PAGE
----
Recent attention toward the reconstruction of George Washington’s distillery, a 5-still commercial operation on one of Washington’s farms from 1797-c. 1802, has sparked interest in spirits distillation in America. The distillery burned to the ground in 1814 and was lost until rediscovered by Mount Vernon archaeologists in 1997. After extensive reconstruction, the distillery is once again operational, making it one of the few places where whiskey is made just as it was in the early Republic. The recipe for Washington’s whiskey survives, and is faithfully reproduced in small batches, twice a year, at the distillery.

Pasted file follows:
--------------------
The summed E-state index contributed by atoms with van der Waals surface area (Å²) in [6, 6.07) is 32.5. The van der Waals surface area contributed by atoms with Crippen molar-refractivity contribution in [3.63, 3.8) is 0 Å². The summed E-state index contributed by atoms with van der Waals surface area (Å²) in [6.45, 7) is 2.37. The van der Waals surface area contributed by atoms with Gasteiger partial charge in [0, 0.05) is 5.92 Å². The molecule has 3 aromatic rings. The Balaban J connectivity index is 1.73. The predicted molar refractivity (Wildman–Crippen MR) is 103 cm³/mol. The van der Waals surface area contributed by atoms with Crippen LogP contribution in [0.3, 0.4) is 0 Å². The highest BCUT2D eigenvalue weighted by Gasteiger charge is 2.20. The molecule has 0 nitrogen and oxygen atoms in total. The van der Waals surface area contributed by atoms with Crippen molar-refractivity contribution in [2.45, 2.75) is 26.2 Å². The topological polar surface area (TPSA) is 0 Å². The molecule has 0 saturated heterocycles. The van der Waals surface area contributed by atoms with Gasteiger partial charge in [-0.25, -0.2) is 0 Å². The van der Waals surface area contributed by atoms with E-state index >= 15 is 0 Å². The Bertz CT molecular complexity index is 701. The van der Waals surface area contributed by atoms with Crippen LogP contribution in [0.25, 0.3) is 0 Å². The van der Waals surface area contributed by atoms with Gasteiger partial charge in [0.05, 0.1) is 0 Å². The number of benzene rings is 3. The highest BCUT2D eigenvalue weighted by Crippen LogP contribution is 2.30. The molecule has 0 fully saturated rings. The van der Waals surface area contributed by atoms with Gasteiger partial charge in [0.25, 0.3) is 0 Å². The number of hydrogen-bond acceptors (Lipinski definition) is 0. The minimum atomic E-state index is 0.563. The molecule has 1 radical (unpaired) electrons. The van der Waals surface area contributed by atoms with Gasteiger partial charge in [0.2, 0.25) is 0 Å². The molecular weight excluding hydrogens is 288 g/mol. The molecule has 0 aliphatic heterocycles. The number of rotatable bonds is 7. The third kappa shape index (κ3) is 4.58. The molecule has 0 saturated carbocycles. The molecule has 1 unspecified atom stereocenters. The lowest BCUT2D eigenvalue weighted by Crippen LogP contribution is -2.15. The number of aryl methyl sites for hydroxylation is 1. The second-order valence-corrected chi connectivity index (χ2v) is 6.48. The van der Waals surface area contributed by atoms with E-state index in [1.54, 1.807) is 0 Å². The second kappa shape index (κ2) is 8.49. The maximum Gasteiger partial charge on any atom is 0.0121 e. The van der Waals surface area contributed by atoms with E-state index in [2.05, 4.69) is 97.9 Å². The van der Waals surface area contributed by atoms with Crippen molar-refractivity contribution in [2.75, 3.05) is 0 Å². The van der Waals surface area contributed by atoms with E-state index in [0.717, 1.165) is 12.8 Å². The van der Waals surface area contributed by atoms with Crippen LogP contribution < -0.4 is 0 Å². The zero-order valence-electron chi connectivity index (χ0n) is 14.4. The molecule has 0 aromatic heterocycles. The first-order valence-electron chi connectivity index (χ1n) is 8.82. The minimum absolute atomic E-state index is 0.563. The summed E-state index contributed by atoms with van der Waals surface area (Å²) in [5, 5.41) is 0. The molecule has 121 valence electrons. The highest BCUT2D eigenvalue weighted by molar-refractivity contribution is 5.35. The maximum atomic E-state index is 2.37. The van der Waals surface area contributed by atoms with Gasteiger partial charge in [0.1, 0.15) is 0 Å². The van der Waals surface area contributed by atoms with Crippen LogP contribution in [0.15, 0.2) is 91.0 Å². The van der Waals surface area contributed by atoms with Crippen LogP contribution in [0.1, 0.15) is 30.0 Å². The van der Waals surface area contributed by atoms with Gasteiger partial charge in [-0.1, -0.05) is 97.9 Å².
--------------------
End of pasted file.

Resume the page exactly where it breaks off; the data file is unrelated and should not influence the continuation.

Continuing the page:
On Saturday, April 25, 4PM, at the Nye Museum, Luke Pecoraro, who is Director of Curatorial Services at the Jamestown-Yorktown Foundation, will offer a brief introduction to the history of distilled products made in colonial America, with specific reference to Washington’s distillery. Following the lecture, five whiskeys will be offered for tasting. Admission is $10, plus $15 to participate in the tasting. All participants will receive a complimentary whiskey tasting glass. Registration available at nyemuseum.org. Inquiries can be directed to firstname.lastname@example.org or by calling us at (508) 888-4213. Limited space is available. This is a 21+ event.
The Nye Museum is located at 85 Old County Road, E. Sandwich, off Route 6A near the East Sandwich Post Office. The event will be held in the Grange Hall.